Action plan for healthy newborn infants in the Western Pacific Region (2014–2020)

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WHO and UNICEF work to save 50 000 newborn babies each year in the Western Pacific Region

MANILA, 12 May 2014 - The birth of a baby is usually cause for much hope and joy for families across the Western Pacific Region. Unfortunately, for far too many, happiness is short-lived as a newborn infant dies every two minutes in the Region. While there has been steady progress in the past two decades, much remains to be done to lower the number of deaths among newborn children.

“We are literally talking about the future of the Region,” said Dr Shin Young-soo, WHO Regional Director for the Western Pacific, “No expensive high-tech solutions are needed. We can save 50 000 newborn lives every year by simply changing basic practices.”

In response to this call, the World Health Organization (WHO) and the United Nations Children’s Fund (UNICEF) have released the Action Plan for Healthy Newborn Infants in the Western Pacific Region (2014–2020). This pioneering document presents crucial interventions focusing on the first three days of life. At its heart is the “First Embrace” – a call for a return to basics. The “First Embrace” between mother and child aims to provide a healthy start for every newborn baby in the Region and includes immediate and thorough drying followed by sustained skin-to-skin contact; appropriately timed cord clamping with a sterile instrument; and early initiation of exclusive breastfeeding.

“After thorough research, including collaboration with paediatricians, obstetricians, midwives and other health-care providers, we’ve observed that each of these four steps under the “First Embrace” has a major impact on improving the survival and health of newborn babies,” noted Dr Howard Sobel, Team Leader for Maternal, Child Health and Nutrition at the WHO Regional Office for the Western Pacific. “Putting these steps together only multiplies their benefits.”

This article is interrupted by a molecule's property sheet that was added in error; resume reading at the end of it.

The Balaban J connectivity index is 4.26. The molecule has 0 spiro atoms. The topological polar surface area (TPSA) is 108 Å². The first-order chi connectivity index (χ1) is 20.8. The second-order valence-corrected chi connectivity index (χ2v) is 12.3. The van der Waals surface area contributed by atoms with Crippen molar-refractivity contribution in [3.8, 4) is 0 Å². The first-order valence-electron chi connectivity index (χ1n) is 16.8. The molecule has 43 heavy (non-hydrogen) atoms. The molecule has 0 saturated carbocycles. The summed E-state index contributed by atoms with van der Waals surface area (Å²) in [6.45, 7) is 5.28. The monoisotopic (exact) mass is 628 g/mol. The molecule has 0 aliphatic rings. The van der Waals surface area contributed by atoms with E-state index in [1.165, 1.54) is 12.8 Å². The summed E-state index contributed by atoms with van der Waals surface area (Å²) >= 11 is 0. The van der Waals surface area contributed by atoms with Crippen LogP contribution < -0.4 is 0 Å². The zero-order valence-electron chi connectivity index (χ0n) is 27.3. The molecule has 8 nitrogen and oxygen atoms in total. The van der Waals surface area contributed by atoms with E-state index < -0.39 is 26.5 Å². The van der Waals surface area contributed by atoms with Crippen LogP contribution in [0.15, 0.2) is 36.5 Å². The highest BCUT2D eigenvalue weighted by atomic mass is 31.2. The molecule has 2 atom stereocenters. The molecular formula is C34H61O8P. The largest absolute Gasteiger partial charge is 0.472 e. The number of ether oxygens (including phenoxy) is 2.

This action plan is part of a broader push by WHO and UNICEF for early essential newborn care (EENC) that seeks to eliminate harmful and outdated practices, and focus only on evidence-based practices. The actions and recommendations were the result of intensive consultations with technical experts and country teams that included ministries of health and academics, as well as representatives from nongovernmental organizations (NGOs), WHO and UNICEF.

"The leadership of national governments is critical and we invite them and all concerned parties to work together; this plan shows the way forward towards a bright and healthy future for all our newborn babies," states Basil Rodriques, Health Advisor at UNICEF East Asia and Pacific Regional Office.

For the first time, this set of recommendations is being presented on a large scale across the Region. It is a call for governments and the public to champion newborn health. The “First Embrace” in particular seeks to modify decades of routine post-natal practice – such as unnecessary suctioning, delayed drying, separation from the mother immediately after birth and delayed breastfeeding. Significant behaviour change will be required by health-care practitioners and parents alike for the action plan to be successfully adopted regionwide.

A Promise Renewed

The regional action plan is also part of a broader global momentum around newborn health capitalizing on “A Promise Renewed” – a commitment by governments across the world to reduce preventable child deaths by 2035. The plan identifies five strategic actions toward this goal: ensure consistent adoption and implementation of EENC; improve political and social support to secure an enabling environment for EENC; ensure availability, access and use of skilled birth attendants and essential maternal and newborn commodities in a safe environment; engage and mobilize families and communities to increase demand for these approaches; and improve the quality and availability of perinatal information.

“We have a bold yet simple plan that can provide a healthy start for every newborn infant. Let us continue to work together to make a real difference in the lives of women and children in the Western Pacific Region,” concluded Dr Shin.

For further information, please contact:

Dr Howard Lawrence Sobel Team Leader, Maternal, Child Health and Nutrition WHO Regional Office for the Western Pacific Telephone: +632 528 9868 Email:

Dr Nabila Zaka Maternal and Child Health Specialist UNICEF East Asia Pacific Regional Office Telephone: +662 356 9420 Email:

Mr Ruel E. Serrano Assistant, Public Information Office WHO Regional Office for the Western Pacific Telephone: +632 528 9993 Email: